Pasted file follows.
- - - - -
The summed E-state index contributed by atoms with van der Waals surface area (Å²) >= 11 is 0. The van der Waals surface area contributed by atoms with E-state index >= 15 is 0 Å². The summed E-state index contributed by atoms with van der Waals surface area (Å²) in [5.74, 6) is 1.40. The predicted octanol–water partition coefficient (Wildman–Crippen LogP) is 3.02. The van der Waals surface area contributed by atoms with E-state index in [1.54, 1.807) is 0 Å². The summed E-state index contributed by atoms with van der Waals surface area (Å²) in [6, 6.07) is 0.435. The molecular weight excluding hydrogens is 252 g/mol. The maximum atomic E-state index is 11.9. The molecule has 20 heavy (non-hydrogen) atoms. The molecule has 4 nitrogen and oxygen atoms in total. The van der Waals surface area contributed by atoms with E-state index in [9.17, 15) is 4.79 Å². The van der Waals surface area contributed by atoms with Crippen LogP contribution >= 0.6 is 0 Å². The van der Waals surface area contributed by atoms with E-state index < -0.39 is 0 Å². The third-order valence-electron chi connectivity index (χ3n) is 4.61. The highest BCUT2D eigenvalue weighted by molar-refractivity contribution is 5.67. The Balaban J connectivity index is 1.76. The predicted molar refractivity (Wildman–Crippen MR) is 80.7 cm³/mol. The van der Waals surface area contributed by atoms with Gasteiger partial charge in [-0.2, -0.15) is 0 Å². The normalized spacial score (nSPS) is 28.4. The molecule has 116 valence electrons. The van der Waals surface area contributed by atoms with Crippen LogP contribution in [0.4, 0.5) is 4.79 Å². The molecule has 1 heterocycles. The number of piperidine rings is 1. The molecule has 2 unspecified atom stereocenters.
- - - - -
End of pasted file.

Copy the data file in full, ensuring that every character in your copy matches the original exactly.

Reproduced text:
The summed E-state index contributed by atoms with van der Waals surface area (Å²) >= 11 is 0. The van der Waals surface area contributed by atoms with E-state index >= 15 is 0 Å². The summed E-state index contributed by atoms with van der Waals surface area (Å²) in [5.74, 6) is 1.40. The predicted octanol–water partition coefficient (Wildman–Crippen LogP) is 3.02. The van der Waals surface area contributed by atoms with E-state index in [1.54, 1.807) is 0 Å². The summed E-state index contributed by atoms with van der Waals surface area (Å²) in [6, 6.07) is 0.435. The molecular weight excluding hydrogens is 252 g/mol. The maximum atomic E-state index is 11.9. The molecule has 20 heavy (non-hydrogen) atoms. The molecule has 4 nitrogen and oxygen atoms in total. The van der Waals surface area contributed by atoms with E-state index in [9.17, 15) is 4.79 Å². The van der Waals surface area contributed by atoms with Crippen LogP contribution >= 0.6 is 0 Å². The van der Waals surface area contributed by atoms with E-state index < -0.39 is 0 Å². The third-order valence-electron chi connectivity index (χ3n) is 4.61. The highest BCUT2D eigenvalue weighted by molar-refractivity contribution is 5.67. The Balaban J connectivity index is 1.76. The predicted molar refractivity (Wildman–Crippen MR) is 80.7 cm³/mol. The van der Waals surface area contributed by atoms with Gasteiger partial charge in [-0.2, -0.15) is 0 Å². The normalized spacial score (nSPS) is 28.4. The molecule has 116 valence electrons. The van der Waals surface area contributed by atoms with Crippen LogP contribution in [0.4, 0.5) is 4.79 Å². The molecule has 1 heterocycles. The number of piperidine rings is 1. The molecule has 2 unspecified atom stereocenters.